South Carolina facing a "trying period"

Credit: Reuters Studio
Published on September 14, 2018 - Duration: 01:21s

South Carolina facing a "trying period"

South Carolina Governor Henry McMaster is warning residents in his state to "have patience" and "be smart" as Hurricane Florence moves in.

Rough cut (no reporter narration).


South Carolina facing a "trying period"

ROUGH CUT (no reporter narration) STORY: South Carolina Governor Henry McMaster is warning residents in his state to "have patience" and "be smart" as Hurricane Florence moves in.

McMaster told a news conference that he expects the hurricane to linger over South Carolina for at least two days.

Florence crashed into the Carolinas on Friday, knocking down trees and swamping streets with torrential rains and a powerful storm surge, before slowing to a pace that meant it would plague the area with days of flooding.

The hurricane's storm surge - the wall of water it pushed in from the Atlantic - had "overwhelmed" New Bern, a town of about 30,000 people at the confluence of the Neuse and Trent rivers, North Carolina Governor Roy Cooper said.

Cooper said Florence would "continue its violent grind across the state for days." No storm-related deaths or serious injuries were reported in the hours immediately after Florence hit but authorities said more than 60 people, including many children and pets, had to be evacuated from a hotel in Jacksonville, North Carolina, after strong winds caused parts of the roof to collapse.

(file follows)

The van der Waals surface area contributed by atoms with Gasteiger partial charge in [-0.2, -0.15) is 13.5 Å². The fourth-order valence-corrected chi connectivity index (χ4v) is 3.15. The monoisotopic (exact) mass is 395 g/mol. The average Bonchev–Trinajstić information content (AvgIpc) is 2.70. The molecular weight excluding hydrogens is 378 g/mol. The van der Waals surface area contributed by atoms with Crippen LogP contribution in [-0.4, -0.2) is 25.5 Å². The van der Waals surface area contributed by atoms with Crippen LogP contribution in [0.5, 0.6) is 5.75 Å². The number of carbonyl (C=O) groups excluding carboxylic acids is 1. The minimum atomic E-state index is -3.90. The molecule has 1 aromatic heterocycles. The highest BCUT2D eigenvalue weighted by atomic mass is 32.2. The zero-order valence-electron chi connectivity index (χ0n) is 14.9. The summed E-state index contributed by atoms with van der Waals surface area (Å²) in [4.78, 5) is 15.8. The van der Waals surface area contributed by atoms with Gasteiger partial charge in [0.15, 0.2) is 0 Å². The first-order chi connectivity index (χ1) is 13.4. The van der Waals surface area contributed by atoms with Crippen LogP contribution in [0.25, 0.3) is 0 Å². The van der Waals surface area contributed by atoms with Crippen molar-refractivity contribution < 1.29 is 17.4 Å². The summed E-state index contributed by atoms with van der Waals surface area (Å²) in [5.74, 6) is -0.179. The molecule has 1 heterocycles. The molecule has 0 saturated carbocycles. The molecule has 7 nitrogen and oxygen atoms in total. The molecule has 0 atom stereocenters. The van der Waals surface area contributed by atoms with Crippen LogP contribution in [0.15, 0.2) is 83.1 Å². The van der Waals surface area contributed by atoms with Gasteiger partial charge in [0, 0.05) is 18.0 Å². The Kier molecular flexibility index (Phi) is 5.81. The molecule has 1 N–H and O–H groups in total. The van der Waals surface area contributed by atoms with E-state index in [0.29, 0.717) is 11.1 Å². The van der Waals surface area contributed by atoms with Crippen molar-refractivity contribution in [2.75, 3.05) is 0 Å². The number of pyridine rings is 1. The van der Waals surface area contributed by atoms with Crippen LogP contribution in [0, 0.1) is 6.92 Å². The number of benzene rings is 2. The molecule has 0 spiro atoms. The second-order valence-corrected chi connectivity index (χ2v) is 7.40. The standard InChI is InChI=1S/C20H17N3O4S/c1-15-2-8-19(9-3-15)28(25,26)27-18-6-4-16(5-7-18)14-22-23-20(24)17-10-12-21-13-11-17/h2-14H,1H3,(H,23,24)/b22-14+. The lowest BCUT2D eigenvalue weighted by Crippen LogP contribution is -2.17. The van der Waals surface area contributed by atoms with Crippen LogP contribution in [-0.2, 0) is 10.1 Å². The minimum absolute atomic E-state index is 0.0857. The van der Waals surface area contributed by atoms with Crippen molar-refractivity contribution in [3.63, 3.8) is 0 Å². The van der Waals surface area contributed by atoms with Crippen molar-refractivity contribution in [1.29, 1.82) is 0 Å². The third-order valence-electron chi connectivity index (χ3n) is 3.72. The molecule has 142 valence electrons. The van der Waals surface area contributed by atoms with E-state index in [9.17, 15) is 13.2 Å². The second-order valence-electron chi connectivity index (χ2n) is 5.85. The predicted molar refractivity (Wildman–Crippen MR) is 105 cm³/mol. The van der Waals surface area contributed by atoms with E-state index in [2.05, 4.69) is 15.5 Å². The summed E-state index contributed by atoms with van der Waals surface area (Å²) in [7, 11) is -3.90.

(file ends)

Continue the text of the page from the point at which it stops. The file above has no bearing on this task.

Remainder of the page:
The center of the hurricane's eye came ashore at about 7:15 a.m.

EDT (1115 GMT) near Wrightsville Beach close to Wilmington, North Carolina, with sustained winds of 90 miles per hour (150 kph), the National Hurricane Center (NHC) said.

By 1:50 p.m.

(1750 GMT) the winds had dropped to 75 mph (120 kph) and the center was moving west at a 6 mph (10 kph), the NHC said, and parts of North and South Carolina would get as much as 40 inches of rain (1 meter).

More than 634,000 homes and businesses were without power in North and South Carolina early on Friday, utility officials said.

Utility companies said millions were expected to lose power and restoration could take weeks.

Florence had been a Category 3 hurricane with 120 mph winds on Thursday but dropped to Category 1 before coming ashore.

It is expected to move across parts of southeastern North Carolina and eastern South Carolina on Friday and Saturday, then head north over the western Carolinas and central Appalachian Mountains early next week, the NHC said.

Significant weakening is expected over the weekend.

About 10 million people could be affected by the storm and more than 1 million were ordered to evacuate the coasts of the Carolinas and Virginia.

Some of those who stayed went to shelters while others stuck it out in their homes.

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